61 F3d 916 Richmond v. A Crow Todd

61 F.3d 916

Murray RICHMOND, in his capacity as Trustee of Certain
Trusts, Petitioner,
Honorable Sam A. CROW, District Judge, Respondent.
Ron TODD, Commissioner of Insurance, Insurance Department of
Kansas, as Liquidator for National Colonial
Insurance Company, Plaintiff-Appellee,
Murray RICHMOND, in his capacity as Trustee of certain
Trusts, Defendant-Appellant.

Nos. 95-615, 95-3103.

United States Court of Appeals, Tenth Circuit.

June 12, 1995.

NOTICE: Although citation of unpublished opinions remains unfavored, unpublished opinions may now be cited if the opinion has persuasive value on a material issue, and a copy is attached to the citing document or, if cited in oral argument, copies are furnished to the Court and all parties. See General Order of November 29, 1993, suspending 10th Cir. Rule 36.3 until December 31, 1995, or further order.

Before ANDERSON, TACHA, and KELLY, Circuit Judges.


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Pending before this court are three interrelated proceedings initiated by petitioner-appellant, the defendant in a civil action removed to federal court in January 1994. After the district court ordered the action remanded back to state court, defendant commenced an appeal (No. 95-3103), which is under consideration for dismissal on jurisdictional grounds, filed a petition for writ of mandamus (No. 95-615), which is now at issue, and moved for a stay of the remand order pending our review. This court consolidated these matters and ordered a temporary stay, until June 13, 1995, to permit adequate consideration thereof. For the reasons that follow, we dismiss the appeal as untimely, hold mandamus relief inappropriate, and, consequently, deny the stay.


Some procedural background is essential to our analysis. Shortly after this case was removed to federal court, plaintiff filed a motion for remand based on the abstention principles established in Burford v. Sun Oil Co., 319 U.S. 315 (1943). The district court denied the motion. See Todd v. Richmond, 844 F.Supp. 1422 (D. Kan.1994). However, on reconsideration,2 the district court held abstention under Burford was appropriate and ordered the case remanded accordingly. See Todd v. Richmond, 853 F.Supp. 1309 (D. Kan.1994). The next day, May 4, 1994, defendant filed a notice of appeal and requested a stay to prevent execution of the remand order and consequent mooting of the appeal. The district court denied the stay, but directed (and later re-directed) the clerk to postpone the actual transfer of the case file to preserve the status quo while the proceedings described herein continued.


Evidently concerned by potential jurisdictional problems with his appeal, defendant filed a motion asking the district court to certify its remand order for interlocutory appeal under 28 U.S.C. 1292(b), and then, on June 14, 1994, he voluntarily dismissed his appeal.3 On February 25, 1995, the district court denied the motion for certification. Defendant filed a second notice of appeal on March 30, 1995, purporting to appeal from the remand order entered nearly eleven months earlier. On April 17, 1995, this court notified the parties that it was considering summary dismissal of the second appeal for lack of jurisdiction. Four days later, defendant filed his mandamus petition, challenging the same remand order underlying the appeal. Finally, on May 23, 1995, defendant moved for a stay of the remand order pending our review.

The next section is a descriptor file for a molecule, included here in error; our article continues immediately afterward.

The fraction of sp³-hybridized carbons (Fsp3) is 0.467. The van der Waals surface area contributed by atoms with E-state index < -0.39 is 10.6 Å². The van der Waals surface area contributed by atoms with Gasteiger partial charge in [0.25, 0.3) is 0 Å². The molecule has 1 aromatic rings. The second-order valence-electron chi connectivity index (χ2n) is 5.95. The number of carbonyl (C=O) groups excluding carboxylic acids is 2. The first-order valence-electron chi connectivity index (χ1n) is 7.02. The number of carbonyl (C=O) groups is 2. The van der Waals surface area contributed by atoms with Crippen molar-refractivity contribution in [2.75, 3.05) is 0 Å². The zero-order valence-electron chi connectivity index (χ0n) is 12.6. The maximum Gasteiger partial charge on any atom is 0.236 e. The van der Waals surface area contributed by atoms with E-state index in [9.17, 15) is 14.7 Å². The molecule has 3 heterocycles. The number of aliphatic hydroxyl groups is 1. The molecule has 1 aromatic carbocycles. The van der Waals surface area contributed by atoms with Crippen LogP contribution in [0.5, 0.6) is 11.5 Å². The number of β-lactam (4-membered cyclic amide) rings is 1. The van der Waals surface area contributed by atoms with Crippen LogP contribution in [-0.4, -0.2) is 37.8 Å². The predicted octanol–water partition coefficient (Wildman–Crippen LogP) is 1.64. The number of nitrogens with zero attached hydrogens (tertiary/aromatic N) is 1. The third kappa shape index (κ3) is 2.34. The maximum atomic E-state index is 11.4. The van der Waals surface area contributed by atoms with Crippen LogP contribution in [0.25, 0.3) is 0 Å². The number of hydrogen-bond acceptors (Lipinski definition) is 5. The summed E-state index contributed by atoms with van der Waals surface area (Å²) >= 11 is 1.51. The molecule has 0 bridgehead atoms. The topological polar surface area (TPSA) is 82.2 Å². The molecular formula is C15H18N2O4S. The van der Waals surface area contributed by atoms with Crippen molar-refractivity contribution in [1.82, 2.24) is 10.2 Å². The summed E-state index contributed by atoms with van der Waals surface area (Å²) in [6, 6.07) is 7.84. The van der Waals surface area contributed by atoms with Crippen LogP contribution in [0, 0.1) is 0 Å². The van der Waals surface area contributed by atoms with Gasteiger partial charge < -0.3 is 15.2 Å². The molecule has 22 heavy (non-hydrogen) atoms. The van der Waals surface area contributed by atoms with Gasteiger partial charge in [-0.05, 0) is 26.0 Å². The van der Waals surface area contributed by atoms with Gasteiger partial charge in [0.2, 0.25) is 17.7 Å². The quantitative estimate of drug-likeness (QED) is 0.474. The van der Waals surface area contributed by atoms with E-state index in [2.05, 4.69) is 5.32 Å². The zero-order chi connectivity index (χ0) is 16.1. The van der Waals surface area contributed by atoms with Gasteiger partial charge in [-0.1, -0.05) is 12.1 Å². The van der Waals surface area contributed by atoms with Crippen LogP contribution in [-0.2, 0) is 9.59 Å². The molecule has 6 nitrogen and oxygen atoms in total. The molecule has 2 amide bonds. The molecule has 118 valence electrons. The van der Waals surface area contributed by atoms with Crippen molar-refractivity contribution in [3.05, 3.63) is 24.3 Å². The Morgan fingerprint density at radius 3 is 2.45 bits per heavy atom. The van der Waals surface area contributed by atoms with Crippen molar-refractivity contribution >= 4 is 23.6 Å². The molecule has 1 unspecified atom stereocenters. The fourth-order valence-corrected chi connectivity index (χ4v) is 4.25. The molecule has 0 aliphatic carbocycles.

Defendant attempts to secure this second appeal from obvious timeliness objections by arguing that his motion for stay below, and the district court's related orders preserving the status quo, tolled the time for appeal. Recognizing that a stay request is not included among the tolling motions listed in Fed. R.App. P. 4(a)(4), defendant insists that we treat it as the functional equivalent of a motion to alter or amend judgment under Fed.R.Civ.P. 59(e), citing Non-Punitive Segregation Inmates v. Kelly, 589 F.Supp. 1330 (E.D.Pa.1984), aff'd without op., 845 F.2d 1014, 1015 (3d Cir.1988).


Under the law of this circuit, a motion, however styled, will be deemed a Rule 59(e) motion if it qualifies as such both procedurally and substantively, i.e., it is served within the specified ten-day period and seeks relief appropriate to Rule 59(e) by questioning the correctness of the underlying judgment. See, e.g., Hannon v. Maschner, 981 F.2d 1142, 1144 n. 2 (10th Cir.1992); Security Nat'l Bank v. John Deere Co., 927 F.2d 519, 519 n. 2 (10th Cir.1991); Autorama Corp. v. Stewart, 802 F.2d 1284, 1286 (10th Cir.1986). Indeed, read beyond its headnotes, the decision cited by defendant is fully consistent with this circuit's approach, as the Kelly district court treated a pro se "Motion for Stay of Execution of Judgment" under Rule 59(e) expressly because it challenged the court's prior judgment on legal and factual grounds and, in requesting vacatur of that judgment, sought relief appropriate to a Rule 59(e) motion. See Kelly, 589 F.Supp. at 1331-32, 1334. Here, on the other hand, there is nothing before us to suggest that counsel's motion for stay of the remand order involved anything other than a typical request to delay execution on an adverse ruling, which does not satisfy the test for a Rule 59(e) motion and, consequently, cannot save this otherwise untimely appeal.